The recent civil war in Syria has caused millions of Syrians fled to surrounding countries and became refugees. However, nearby Syrian boarder area of Iraq also became unstable and the dangerous condition worsened to result in increased number of IDPs having to migrate to the safer parts of Iraq.
The heat wave struck Middle Eastern nations this summer reaching over 150F (52C) temperatures for many days, which raised serious concerns for the health and well-being of livelihood of IDPs in Iraq.
In August, PWJ responded to improve condition of living environment and supplied 303 air coolers to most vulnerable families living in Bajid Kandala IDP Camp in Duhok where over 13,000 individuals are taking refuge.
“Having the air cooler is one of the basic needs PWJ provide the greatest support to the displaced people in this summer,” said Dawood, who is a 16 years old boy living in the camp with his family since December, 2014.
Basima, escaped to the Bajid Kandala IDP Camp from the extremely violent situation with her five children, now they can finally feel safe. ”We are very happy particularly my children – they can stay in the tent playing and sleep comfortably. PWJ really rescued my children from the wildest heat of summer.”
PWJ Iraqi office staff continues to assess situations for IDPs. They visited two IDP settled areas near Syrian and Turkish border and talked with many families so that we have better understanding of their living condition and assess their needs.
PWJ visited Dalal area, located in Dohuk, about 160km away from PWJ’s Erbil office in northern Iraq, where PWJ has an operation since 1996. The most of the IDPs have settled in Dalal are living in the unfinished buildings since August 2014. They are mainly originating from Shingal, a western Iraq town near the Syrian boarder and where it was heavily affected by the Syrian civil war. Even though the Iraqi government wishes them to evacuate from the unfinished buildings or houses, there are not other places for these IDPs to go. Their living area has no access to electricity or water, and most of them have no income.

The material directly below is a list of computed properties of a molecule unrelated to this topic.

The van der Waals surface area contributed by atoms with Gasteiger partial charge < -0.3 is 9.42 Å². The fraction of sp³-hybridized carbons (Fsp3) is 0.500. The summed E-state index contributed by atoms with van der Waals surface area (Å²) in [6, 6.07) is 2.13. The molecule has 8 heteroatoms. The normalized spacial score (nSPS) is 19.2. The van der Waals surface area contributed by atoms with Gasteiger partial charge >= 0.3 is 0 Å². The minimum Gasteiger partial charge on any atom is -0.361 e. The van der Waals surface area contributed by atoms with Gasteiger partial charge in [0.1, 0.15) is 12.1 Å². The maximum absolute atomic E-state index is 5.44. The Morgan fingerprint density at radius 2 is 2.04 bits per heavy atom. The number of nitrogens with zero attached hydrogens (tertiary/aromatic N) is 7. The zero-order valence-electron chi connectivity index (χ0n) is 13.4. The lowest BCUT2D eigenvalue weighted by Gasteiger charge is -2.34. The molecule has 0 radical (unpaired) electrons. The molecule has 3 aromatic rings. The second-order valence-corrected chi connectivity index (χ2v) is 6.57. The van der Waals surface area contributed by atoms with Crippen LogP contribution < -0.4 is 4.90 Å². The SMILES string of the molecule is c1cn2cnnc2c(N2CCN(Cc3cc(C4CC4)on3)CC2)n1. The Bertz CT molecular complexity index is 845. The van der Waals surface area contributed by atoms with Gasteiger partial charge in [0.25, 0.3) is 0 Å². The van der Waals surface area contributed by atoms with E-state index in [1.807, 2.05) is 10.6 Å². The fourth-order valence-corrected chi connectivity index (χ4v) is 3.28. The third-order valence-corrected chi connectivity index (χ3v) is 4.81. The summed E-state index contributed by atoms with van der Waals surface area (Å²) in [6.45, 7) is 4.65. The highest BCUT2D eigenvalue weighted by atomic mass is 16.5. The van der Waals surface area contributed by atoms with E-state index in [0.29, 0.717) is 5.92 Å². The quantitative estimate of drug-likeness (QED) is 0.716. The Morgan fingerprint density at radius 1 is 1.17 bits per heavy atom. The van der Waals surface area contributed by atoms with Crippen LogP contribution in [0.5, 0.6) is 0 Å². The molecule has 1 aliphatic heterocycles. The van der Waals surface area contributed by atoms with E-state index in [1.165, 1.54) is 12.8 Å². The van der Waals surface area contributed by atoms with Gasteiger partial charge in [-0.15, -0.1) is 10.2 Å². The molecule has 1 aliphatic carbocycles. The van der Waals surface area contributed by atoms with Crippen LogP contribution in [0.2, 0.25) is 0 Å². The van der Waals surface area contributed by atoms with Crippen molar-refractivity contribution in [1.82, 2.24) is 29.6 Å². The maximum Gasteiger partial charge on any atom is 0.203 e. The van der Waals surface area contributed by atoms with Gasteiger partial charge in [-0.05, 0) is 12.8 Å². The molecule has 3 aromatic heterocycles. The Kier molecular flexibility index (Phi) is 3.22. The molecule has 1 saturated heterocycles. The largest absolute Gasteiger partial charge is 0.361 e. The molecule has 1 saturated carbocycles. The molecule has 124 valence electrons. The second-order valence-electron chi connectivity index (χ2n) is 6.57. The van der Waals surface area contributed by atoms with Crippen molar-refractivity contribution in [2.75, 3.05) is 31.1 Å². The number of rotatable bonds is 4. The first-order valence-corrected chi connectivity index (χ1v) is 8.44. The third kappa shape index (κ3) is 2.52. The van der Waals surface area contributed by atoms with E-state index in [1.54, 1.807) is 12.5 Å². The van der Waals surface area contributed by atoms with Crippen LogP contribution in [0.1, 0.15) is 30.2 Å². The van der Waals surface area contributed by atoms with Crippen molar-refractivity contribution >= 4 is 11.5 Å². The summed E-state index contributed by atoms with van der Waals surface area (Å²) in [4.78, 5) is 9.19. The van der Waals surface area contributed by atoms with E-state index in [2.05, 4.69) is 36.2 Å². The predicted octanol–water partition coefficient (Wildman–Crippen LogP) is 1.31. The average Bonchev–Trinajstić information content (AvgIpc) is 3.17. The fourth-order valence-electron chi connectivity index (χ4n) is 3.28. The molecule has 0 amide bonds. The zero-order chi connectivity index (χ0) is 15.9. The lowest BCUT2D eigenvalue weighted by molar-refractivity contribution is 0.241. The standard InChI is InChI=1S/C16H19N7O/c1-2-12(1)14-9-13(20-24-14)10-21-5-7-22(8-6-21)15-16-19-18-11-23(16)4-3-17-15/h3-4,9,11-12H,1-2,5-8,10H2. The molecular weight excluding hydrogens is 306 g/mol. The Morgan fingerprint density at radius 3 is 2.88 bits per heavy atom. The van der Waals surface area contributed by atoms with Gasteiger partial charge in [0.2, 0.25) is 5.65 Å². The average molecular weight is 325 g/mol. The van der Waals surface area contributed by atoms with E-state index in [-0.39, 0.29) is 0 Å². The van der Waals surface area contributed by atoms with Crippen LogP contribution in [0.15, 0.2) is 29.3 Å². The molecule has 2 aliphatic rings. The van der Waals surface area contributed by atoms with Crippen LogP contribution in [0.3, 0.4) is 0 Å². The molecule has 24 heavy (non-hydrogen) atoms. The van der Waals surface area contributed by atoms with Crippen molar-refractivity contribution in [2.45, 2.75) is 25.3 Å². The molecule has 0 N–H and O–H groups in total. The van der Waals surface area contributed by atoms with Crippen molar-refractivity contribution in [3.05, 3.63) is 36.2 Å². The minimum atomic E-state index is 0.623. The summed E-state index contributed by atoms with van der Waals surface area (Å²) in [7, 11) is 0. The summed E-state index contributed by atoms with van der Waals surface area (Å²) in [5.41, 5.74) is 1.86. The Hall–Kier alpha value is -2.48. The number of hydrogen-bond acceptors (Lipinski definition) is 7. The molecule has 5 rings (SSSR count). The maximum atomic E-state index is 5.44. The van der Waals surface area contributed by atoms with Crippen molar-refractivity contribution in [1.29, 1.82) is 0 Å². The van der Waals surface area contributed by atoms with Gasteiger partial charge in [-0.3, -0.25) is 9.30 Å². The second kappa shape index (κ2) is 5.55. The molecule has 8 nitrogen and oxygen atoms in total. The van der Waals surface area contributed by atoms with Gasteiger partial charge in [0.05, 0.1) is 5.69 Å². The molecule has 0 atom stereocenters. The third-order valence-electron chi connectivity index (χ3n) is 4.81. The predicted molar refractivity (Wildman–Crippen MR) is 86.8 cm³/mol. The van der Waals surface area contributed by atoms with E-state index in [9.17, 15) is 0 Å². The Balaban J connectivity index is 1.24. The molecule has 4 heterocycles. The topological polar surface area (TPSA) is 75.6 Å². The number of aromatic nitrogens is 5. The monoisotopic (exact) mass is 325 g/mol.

Dalal is far from other bigger cities so it is very difficult for IDPs to access to purchase necessary item in daily basis such as kitchen items. Moreover, throughout the assessment, PWJ witnessed 2-4 families living together and having to share single small cooking stove to prepare their meals.
Derabon is situated near Syrian and Turkish borders and further to the west from Dalal. There is no official designated areas for internally displaced persons to live, and just like Dalal IDPs, people are living in unfinished buildings as a make shift living quarter as well as living in tents. PWJ conducted needs assessment for the 785 families living in this area in August. As we started to talk to the families, many told PWJ staff that they received some hygiene kits in April, however, there has been no additional humanitarian relief items were provided except food vouchers. Most families lacked adequate kitchen equipment to cook proper meals.
PWJ staff felt that both of their situations in Dalal and Derabon were aggravated by the fact that most humanitarian aid is concentrated on IDP camps, lives at non-IDP camp environment are very difficult and PWJ determines to support them soon.